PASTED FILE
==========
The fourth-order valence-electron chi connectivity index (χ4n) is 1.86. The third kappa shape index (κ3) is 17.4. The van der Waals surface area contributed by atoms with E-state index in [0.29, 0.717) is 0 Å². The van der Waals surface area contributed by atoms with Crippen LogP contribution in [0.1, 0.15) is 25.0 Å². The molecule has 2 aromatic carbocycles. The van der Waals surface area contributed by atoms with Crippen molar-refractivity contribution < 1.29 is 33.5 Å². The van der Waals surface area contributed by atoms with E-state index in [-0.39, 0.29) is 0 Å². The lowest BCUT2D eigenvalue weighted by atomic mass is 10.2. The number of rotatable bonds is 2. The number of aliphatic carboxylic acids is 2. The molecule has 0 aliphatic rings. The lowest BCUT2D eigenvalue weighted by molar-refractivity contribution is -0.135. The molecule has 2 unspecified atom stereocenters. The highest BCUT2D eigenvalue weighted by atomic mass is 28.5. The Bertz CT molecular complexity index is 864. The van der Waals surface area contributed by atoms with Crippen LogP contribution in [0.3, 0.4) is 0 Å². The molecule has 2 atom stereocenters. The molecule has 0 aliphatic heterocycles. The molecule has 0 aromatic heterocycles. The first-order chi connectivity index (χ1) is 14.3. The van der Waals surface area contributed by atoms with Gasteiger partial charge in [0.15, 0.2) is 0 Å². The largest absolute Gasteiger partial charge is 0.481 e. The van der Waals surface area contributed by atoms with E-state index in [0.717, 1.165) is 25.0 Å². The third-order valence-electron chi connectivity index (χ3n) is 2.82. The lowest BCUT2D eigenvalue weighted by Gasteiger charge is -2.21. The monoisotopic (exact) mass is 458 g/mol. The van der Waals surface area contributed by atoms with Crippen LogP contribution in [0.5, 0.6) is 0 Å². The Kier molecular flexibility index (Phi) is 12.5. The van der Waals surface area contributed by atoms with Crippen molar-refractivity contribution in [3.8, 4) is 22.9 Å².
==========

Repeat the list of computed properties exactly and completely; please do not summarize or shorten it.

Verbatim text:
The fourth-order valence-electron chi connectivity index (χ4n) is 1.86. The third kappa shape index (κ3) is 17.4. The van der Waals surface area contributed by atoms with E-state index in [0.29, 0.717) is 0 Å². The van der Waals surface area contributed by atoms with Crippen LogP contribution in [0.1, 0.15) is 25.0 Å². The molecule has 2 aromatic carbocycles. The van der Waals surface area contributed by atoms with Crippen molar-refractivity contribution < 1.29 is 33.5 Å². The van der Waals surface area contributed by atoms with E-state index in [-0.39, 0.29) is 0 Å². The lowest BCUT2D eigenvalue weighted by atomic mass is 10.2. The number of rotatable bonds is 2. The number of aliphatic carboxylic acids is 2. The molecule has 0 aliphatic rings. The lowest BCUT2D eigenvalue weighted by molar-refractivity contribution is -0.135. The molecule has 2 unspecified atom stereocenters. The highest BCUT2D eigenvalue weighted by atomic mass is 28.5. The Bertz CT molecular complexity index is 864. The van der Waals surface area contributed by atoms with Crippen LogP contribution in [0.3, 0.4) is 0 Å². The molecule has 2 atom stereocenters. The molecule has 0 aliphatic heterocycles. The molecule has 0 aromatic heterocycles. The first-order chi connectivity index (χ1) is 14.3. The van der Waals surface area contributed by atoms with Gasteiger partial charge in [0.15, 0.2) is 0 Å². The largest absolute Gasteiger partial charge is 0.481 e. The van der Waals surface area contributed by atoms with E-state index in [0.717, 1.165) is 25.0 Å². The third-order valence-electron chi connectivity index (χ3n) is 2.82. The lowest BCUT2D eigenvalue weighted by Gasteiger charge is -2.21. The monoisotopic (exact) mass is 458 g/mol. The van der Waals surface area contributed by atoms with Crippen LogP contribution in [0.5, 0.6) is 0 Å². The Kier molecular flexibility index (Phi) is 12.5. The van der Waals surface area contributed by atoms with Crippen molar-refractivity contribution in [3.8, 4) is 22.9 Å².